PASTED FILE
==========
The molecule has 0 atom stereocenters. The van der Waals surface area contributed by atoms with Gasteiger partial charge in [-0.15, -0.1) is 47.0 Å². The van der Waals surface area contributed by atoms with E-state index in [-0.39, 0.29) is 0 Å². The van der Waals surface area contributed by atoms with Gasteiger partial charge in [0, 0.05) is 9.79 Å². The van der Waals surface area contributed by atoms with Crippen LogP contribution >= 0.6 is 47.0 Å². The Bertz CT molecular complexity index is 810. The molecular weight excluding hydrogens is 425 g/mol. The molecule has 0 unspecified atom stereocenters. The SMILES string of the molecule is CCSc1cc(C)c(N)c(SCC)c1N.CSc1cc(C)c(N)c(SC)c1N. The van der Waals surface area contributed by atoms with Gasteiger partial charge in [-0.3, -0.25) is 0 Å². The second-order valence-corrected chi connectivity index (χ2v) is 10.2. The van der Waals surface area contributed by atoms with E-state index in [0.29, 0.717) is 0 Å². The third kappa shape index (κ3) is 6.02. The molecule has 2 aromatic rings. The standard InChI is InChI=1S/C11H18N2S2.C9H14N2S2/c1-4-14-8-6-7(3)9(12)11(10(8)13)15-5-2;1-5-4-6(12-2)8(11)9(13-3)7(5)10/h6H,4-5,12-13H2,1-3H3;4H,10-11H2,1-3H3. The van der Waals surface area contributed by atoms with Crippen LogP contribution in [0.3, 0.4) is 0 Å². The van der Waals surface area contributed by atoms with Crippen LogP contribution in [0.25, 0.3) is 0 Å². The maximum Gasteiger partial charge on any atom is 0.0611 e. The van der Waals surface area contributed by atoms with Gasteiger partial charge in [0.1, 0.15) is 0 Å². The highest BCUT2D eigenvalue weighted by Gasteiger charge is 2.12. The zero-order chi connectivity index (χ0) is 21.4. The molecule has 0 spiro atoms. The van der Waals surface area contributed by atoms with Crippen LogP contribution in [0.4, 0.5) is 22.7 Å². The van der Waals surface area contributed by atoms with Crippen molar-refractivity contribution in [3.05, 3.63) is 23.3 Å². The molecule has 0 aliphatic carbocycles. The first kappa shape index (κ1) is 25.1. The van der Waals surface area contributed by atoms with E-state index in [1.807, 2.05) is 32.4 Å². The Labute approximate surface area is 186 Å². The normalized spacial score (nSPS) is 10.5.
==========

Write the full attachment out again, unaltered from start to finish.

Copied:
The molecule has 0 atom stereocenters. The van der Waals surface area contributed by atoms with Gasteiger partial charge in [-0.15, -0.1) is 47.0 Å². The van der Waals surface area contributed by atoms with E-state index in [-0.39, 0.29) is 0 Å². The van der Waals surface area contributed by atoms with Gasteiger partial charge in [0, 0.05) is 9.79 Å². The van der Waals surface area contributed by atoms with Crippen LogP contribution >= 0.6 is 47.0 Å². The Bertz CT molecular complexity index is 810. The molecular weight excluding hydrogens is 425 g/mol. The molecule has 0 unspecified atom stereocenters. The SMILES string of the molecule is CCSc1cc(C)c(N)c(SCC)c1N.CSc1cc(C)c(N)c(SC)c1N. The van der Waals surface area contributed by atoms with Gasteiger partial charge in [-0.3, -0.25) is 0 Å². The second-order valence-corrected chi connectivity index (χ2v) is 10.2. The van der Waals surface area contributed by atoms with E-state index in [0.29, 0.717) is 0 Å². The third kappa shape index (κ3) is 6.02. The molecule has 2 aromatic rings. The standard InChI is InChI=1S/C11H18N2S2.C9H14N2S2/c1-4-14-8-6-7(3)9(12)11(10(8)13)15-5-2;1-5-4-6(12-2)8(11)9(13-3)7(5)10/h6H,4-5,12-13H2,1-3H3;4H,10-11H2,1-3H3. The van der Waals surface area contributed by atoms with Crippen LogP contribution in [0.3, 0.4) is 0 Å². The van der Waals surface area contributed by atoms with Crippen LogP contribution in [0.25, 0.3) is 0 Å². The maximum Gasteiger partial charge on any atom is 0.0611 e. The van der Waals surface area contributed by atoms with Gasteiger partial charge in [0.1, 0.15) is 0 Å². The highest BCUT2D eigenvalue weighted by Gasteiger charge is 2.12. The zero-order chi connectivity index (χ0) is 21.4. The molecule has 0 spiro atoms. The van der Waals surface area contributed by atoms with Crippen LogP contribution in [0.4, 0.5) is 22.7 Å². The van der Waals surface area contributed by atoms with Crippen molar-refractivity contribution in [3.05, 3.63) is 23.3 Å². The molecule has 0 aliphatic carbocycles. The first kappa shape index (κ1) is 25.1. The van der Waals surface area contributed by atoms with E-state index in [1.807, 2.05) is 32.4 Å². The Labute approximate surface area is 186 Å². The normalized spacial score (nSPS) is 10.5.